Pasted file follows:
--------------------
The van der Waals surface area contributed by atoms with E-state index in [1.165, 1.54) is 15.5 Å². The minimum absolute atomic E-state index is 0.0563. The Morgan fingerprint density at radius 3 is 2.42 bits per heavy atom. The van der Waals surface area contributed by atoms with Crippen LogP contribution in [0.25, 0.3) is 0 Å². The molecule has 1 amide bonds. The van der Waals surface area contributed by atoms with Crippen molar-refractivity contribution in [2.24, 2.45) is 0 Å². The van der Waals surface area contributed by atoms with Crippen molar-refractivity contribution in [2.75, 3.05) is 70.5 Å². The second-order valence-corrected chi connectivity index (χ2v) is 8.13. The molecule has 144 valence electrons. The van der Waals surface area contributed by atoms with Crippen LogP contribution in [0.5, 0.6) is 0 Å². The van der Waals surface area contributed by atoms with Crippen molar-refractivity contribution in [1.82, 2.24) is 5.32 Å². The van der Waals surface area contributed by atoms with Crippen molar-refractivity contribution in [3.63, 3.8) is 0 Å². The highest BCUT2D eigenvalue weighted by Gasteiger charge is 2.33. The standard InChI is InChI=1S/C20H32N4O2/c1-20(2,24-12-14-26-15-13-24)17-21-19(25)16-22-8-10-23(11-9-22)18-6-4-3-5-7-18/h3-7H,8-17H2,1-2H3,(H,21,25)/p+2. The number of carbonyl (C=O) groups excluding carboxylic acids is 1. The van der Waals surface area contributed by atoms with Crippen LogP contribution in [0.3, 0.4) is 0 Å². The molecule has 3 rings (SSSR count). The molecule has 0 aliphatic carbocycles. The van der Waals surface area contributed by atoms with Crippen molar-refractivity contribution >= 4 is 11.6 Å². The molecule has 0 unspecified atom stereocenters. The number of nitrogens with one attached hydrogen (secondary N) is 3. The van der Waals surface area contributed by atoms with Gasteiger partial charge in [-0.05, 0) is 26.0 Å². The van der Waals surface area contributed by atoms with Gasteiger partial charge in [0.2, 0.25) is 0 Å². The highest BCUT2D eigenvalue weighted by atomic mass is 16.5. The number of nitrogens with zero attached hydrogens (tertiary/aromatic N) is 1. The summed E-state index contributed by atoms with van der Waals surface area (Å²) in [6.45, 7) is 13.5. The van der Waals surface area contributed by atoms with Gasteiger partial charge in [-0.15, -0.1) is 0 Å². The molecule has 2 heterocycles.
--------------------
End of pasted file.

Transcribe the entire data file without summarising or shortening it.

The van der Waals surface area contributed by atoms with E-state index in [1.165, 1.54) is 15.5 Å². The minimum absolute atomic E-state index is 0.0563. The Morgan fingerprint density at radius 3 is 2.42 bits per heavy atom. The van der Waals surface area contributed by atoms with Crippen LogP contribution in [0.25, 0.3) is 0 Å². The molecule has 1 amide bonds. The van der Waals surface area contributed by atoms with Crippen molar-refractivity contribution in [2.24, 2.45) is 0 Å². The van der Waals surface area contributed by atoms with Crippen molar-refractivity contribution in [2.75, 3.05) is 70.5 Å². The second-order valence-corrected chi connectivity index (χ2v) is 8.13. The molecule has 144 valence electrons. The van der Waals surface area contributed by atoms with Crippen LogP contribution in [0.5, 0.6) is 0 Å². The van der Waals surface area contributed by atoms with Crippen molar-refractivity contribution in [1.82, 2.24) is 5.32 Å². The van der Waals surface area contributed by atoms with Crippen molar-refractivity contribution in [3.63, 3.8) is 0 Å². The highest BCUT2D eigenvalue weighted by Gasteiger charge is 2.33. The standard InChI is InChI=1S/C20H32N4O2/c1-20(2,24-12-14-26-15-13-24)17-21-19(25)16-22-8-10-23(11-9-22)18-6-4-3-5-7-18/h3-7H,8-17H2,1-2H3,(H,21,25)/p+2. The number of carbonyl (C=O) groups excluding carboxylic acids is 1. The van der Waals surface area contributed by atoms with Crippen LogP contribution in [0.3, 0.4) is 0 Å². The molecule has 3 rings (SSSR count). The molecule has 0 aliphatic carbocycles. The van der Waals surface area contributed by atoms with Crippen molar-refractivity contribution >= 4 is 11.6 Å². The molecule has 0 unspecified atom stereocenters. The number of nitrogens with one attached hydrogen (secondary N) is 3. The van der Waals surface area contributed by atoms with Gasteiger partial charge in [-0.05, 0) is 26.0 Å². The van der Waals surface area contributed by atoms with Gasteiger partial charge in [0.2, 0.25) is 0 Å². The highest BCUT2D eigenvalue weighted by atomic mass is 16.5. The number of nitrogens with zero attached hydrogens (tertiary/aromatic N) is 1. The summed E-state index contributed by atoms with van der Waals surface area (Å²) in [6.45, 7) is 13.5. The van der Waals surface area contributed by atoms with Gasteiger partial charge in [-0.15, -0.1) is 0 Å². The molecule has 2 heterocycles.